Credit reference agency Equifax has agreed to pay up to $700m (£560m) in a settlement with US regulators over a data breach in 2017.
The attack affected personal information including social security numbers, names, dates of birth, addresses, credit card numbers and driver’s licence numbers, impacting more than 147 million consumers.
Hackers exploited a vulnerability in a company database to access an unsecured file that contained admin details stored in plain text, giving them access to vast amounts of information and allowing them to operate undetected on Equifax’s network for months, regulators said.
The company has agreed a settlement with the Federal Trade Commission, the Consumer Financial Protection Bureau (CFPB) and 50 US states and territories including New York state which alone saw 8.5 million residents’ personal information illegally accessed.
New York attorney general Letitia James said: “Equifax put profits over privacy and greed over people, and must be held accountable to the millions of people they put at risk.
“This company’s ineptitude, negligence, and lax security standards endangered the identities of half the US population.”
The settlement will see up to $425m put into a fund that will provide affected consumers with credit monitoring services and also compensate consumers for expenses as a result of the data breach.
It has also agreed to pay $175m to 48 states plus the District of Columbia and Puerto Rico, as well as $100m to the CFPB in civil penalties.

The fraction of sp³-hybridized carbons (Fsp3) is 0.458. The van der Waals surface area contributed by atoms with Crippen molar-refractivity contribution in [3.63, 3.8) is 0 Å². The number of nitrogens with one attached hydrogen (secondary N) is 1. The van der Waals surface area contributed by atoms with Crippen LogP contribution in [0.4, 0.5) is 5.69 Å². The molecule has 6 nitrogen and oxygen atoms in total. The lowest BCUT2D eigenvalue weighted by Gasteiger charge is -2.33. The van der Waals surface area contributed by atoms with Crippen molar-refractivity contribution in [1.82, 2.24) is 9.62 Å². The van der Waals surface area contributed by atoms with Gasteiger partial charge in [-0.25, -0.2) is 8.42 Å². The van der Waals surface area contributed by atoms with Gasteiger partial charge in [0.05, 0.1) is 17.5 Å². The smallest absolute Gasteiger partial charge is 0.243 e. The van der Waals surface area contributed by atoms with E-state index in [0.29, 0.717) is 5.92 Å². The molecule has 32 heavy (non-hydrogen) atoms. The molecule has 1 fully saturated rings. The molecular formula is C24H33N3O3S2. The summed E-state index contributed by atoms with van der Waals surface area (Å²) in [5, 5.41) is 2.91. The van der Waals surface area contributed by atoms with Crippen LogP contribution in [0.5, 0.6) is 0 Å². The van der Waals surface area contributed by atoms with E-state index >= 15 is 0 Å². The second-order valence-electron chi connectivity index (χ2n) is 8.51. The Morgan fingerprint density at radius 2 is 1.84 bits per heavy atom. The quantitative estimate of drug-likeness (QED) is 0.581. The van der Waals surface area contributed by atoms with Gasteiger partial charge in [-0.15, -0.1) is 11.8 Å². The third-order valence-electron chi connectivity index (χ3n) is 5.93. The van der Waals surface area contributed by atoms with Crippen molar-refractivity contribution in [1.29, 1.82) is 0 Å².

The FTC alleged that Equifax failed to fix, or “patch”, its network after being alerted in March 2017 to a “critical security vulnerability” affecting a database that handles inquiries from consumers about their personal credit data.
An order by its security team for this action to be taken within 48 hours of receiving the alert was not followed up, the regulator said.
It was not until July 2017 that it discovered that the database was “unpatched”, when its security team detected suspicious traffic on the company’s network.
FTC chairman Joe Simons said: “Companies that profit from personal information have an extra responsibility to protect and secure that data.
“Equifax failed to take basic steps that may have prevented the breach that affected approximately 147 million consumers.
“This settlement requires that the company takes steps to improve its data security going forward, and will ensure that consumers harmed by this breach can receive help protecting themselves from identity theft and fraud.”
In Britain, Equifax was fined a maximum £500,000 by the Information Commissioner’s Office last September, after the data breach affected 15 million people in the UK.
The data breach took place before the General Data Protection Regulation (GDPR), under which it could have faced a penalty of up to £120m, came into force in Britain.
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